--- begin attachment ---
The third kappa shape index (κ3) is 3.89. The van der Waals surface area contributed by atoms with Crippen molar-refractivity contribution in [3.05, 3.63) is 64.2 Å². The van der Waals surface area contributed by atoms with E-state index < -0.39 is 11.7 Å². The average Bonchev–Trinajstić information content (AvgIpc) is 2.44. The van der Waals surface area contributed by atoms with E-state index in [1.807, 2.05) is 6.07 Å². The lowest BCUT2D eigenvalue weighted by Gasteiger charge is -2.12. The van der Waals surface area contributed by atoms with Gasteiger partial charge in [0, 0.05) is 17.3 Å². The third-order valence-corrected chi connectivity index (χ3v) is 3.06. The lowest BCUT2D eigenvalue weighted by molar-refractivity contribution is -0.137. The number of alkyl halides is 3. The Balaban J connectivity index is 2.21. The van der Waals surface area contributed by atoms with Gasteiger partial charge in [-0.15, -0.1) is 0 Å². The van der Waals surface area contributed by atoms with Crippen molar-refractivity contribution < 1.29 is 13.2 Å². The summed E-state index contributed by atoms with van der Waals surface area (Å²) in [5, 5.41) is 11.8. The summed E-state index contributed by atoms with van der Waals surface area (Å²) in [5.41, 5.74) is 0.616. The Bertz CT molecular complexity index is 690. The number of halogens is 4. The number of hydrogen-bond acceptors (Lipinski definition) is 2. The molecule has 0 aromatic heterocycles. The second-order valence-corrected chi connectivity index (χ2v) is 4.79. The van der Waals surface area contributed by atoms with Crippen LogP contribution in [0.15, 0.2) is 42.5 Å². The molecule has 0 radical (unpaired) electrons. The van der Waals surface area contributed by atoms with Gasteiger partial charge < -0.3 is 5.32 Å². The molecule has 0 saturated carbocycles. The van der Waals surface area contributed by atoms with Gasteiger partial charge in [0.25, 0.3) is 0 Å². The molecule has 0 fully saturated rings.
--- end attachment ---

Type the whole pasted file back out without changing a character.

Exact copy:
The third kappa shape index (κ3) is 3.89. The van der Waals surface area contributed by atoms with Crippen molar-refractivity contribution in [3.05, 3.63) is 64.2 Å². The van der Waals surface area contributed by atoms with E-state index < -0.39 is 11.7 Å². The average Bonchev–Trinajstić information content (AvgIpc) is 2.44. The van der Waals surface area contributed by atoms with E-state index in [1.807, 2.05) is 6.07 Å². The lowest BCUT2D eigenvalue weighted by Gasteiger charge is -2.12. The van der Waals surface area contributed by atoms with Gasteiger partial charge in [0, 0.05) is 17.3 Å². The third-order valence-corrected chi connectivity index (χ3v) is 3.06. The lowest BCUT2D eigenvalue weighted by molar-refractivity contribution is -0.137. The number of alkyl halides is 3. The Balaban J connectivity index is 2.21. The van der Waals surface area contributed by atoms with Gasteiger partial charge in [-0.15, -0.1) is 0 Å². The van der Waals surface area contributed by atoms with Crippen molar-refractivity contribution < 1.29 is 13.2 Å². The summed E-state index contributed by atoms with van der Waals surface area (Å²) in [5, 5.41) is 11.8. The summed E-state index contributed by atoms with van der Waals surface area (Å²) in [5.41, 5.74) is 0.616. The Bertz CT molecular complexity index is 690. The number of halogens is 4. The number of hydrogen-bond acceptors (Lipinski definition) is 2. The molecule has 0 aromatic heterocycles. The second-order valence-corrected chi connectivity index (χ2v) is 4.79. The van der Waals surface area contributed by atoms with Crippen LogP contribution in [0.15, 0.2) is 42.5 Å². The molecule has 0 radical (unpaired) electrons. The van der Waals surface area contributed by atoms with Gasteiger partial charge < -0.3 is 5.32 Å². The molecule has 0 saturated carbocycles. The van der Waals surface area contributed by atoms with Gasteiger partial charge in [0.25, 0.3) is 0 Å². The molecule has 0 fully saturated rings.